Distressed retailers are also shedding sheds, but just how many?
On the impulse of e-commerce growth, the balance between retail and distribution space within retailers’ real estate portfolios continues to change. While this trend is well documented, there has been little reporting on the amount of warehouse space that distressed or insolvent retailers are putting on the market. We have attempted to quantify it by focusing on 30 major retailers (leaving food-retailers aside) that have made the headlines for the wrong reason over the last few years.
2.6 million square feet
The monitored retailers that have either gone into administration, resorted to CVAs or already ceased operations have released around 2.6 million sq ft over the last two years. An estimated 30% has been re-let since. They occupy, directly or through contracts, another 3.9 million sq ft in 16 buildings. In part, the future of this space depends on the outcome of administration procedures and the plans of prospective buyers. Last year, for example, Sports Direct’s Mike Ashely bought the House of Fraser. While plans for stores have been announced, it is less clear if and how distribution networks would change.
Recently, we started to monitor another 11 retailers that have been under financial pressure – they occupy 4.6 million sq ft across 17 buildings.
More space required, not less
Beyond these figures, the reality is that unless a retailer goes bust, store closures don’t necessarily entail warehouse closures. In fact, quite the contrary. A recent survey by law firm TLT of 100 leading UK retailers found that logistics investment among leading retailers is set to grow from 9% to 12% of annual revenue, with 46% saying that the future of their business depended on improving fulfilment and logistics.
H&M is a case in point. On the back of poor results last year, the Swedish retailer beefed up its e-fulfilment capabilities through a new, purpose-built 750,000 sq ft facility in Milton Keynes. Many retailers have been busy consolidating and rationalising their footprint. M&S, for example, announced closure of two warehouses in Warrington and London (Wembley) totalling 440,000 sq ft, only to open a larger one in Welham Green (450,000 sq ft) north of the M25. In line with this, the “supply chain” is one of the few areas where M&S’s capital expenditure has increased last year according to the company’s trading statement.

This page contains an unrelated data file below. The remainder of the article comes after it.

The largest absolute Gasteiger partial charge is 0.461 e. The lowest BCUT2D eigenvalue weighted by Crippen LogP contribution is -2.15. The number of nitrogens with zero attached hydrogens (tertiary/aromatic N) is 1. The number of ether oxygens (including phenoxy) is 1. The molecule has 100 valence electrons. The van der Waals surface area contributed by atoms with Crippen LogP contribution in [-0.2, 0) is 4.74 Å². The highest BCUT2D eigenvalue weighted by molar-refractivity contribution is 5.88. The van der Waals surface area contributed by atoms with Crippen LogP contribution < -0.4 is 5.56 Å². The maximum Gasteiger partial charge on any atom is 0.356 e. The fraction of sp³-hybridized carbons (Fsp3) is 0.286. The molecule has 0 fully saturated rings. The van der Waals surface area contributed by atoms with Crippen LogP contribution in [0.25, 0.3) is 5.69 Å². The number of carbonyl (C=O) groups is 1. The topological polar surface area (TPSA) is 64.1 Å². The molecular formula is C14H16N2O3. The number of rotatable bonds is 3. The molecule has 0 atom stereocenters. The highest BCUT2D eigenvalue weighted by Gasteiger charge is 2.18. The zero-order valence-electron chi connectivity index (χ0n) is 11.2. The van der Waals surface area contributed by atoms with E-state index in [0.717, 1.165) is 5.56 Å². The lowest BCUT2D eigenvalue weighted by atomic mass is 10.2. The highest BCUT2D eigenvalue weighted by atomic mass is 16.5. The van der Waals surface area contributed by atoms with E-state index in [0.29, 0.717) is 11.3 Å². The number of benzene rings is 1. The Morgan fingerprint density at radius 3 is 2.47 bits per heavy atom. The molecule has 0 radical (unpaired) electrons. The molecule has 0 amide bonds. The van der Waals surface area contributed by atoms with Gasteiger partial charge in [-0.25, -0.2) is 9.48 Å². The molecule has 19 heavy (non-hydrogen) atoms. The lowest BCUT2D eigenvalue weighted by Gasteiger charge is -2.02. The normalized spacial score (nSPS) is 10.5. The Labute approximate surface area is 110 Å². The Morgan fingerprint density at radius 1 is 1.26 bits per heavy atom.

Furthermore, highlighting the shortage of well-located stock in the UK logistics markets, many units offloaded by retailers and wholesalers have been re-let quickly, including Palmer and Harvey’s units in Hemel Hempstead (167,000 sq ft) and Coventry (210,000 sq ft) last year. In some instances, landlords have taken the opportunity to refurbish and reposition the vacated assets, like Palmer and Harvey’s shed (74,600 sq ft) in Leeds.
Most importantly, warehousing space that is being released by insolvent retailers is just a fraction of the amount of space taken by e-commerce: over 14 million sq ft since 2017, the equivalent of 218 football pitches.
Keep an eye on new supply and tenant covenants
With no end in sight to the high-street’s woes, we can expect further transformation of retailers’ distribution networks. For example, Debenhams announced “further consolidation and automation”  of its warehouses before falling into administration. All in all, as demonstrated, the positive impact of the growth of e-commerce on distribution footprints continues to far outweigh the collateral damage caused by it.
Interestingly, stock offloaded by retailers is coming to market at a time when supply is growing due to rising speculative development, which could provide a more flexible and affordable option for some occupiers. As the turmoil on the high street continues, landlords would likely be selective in choosing their retailer occupiers.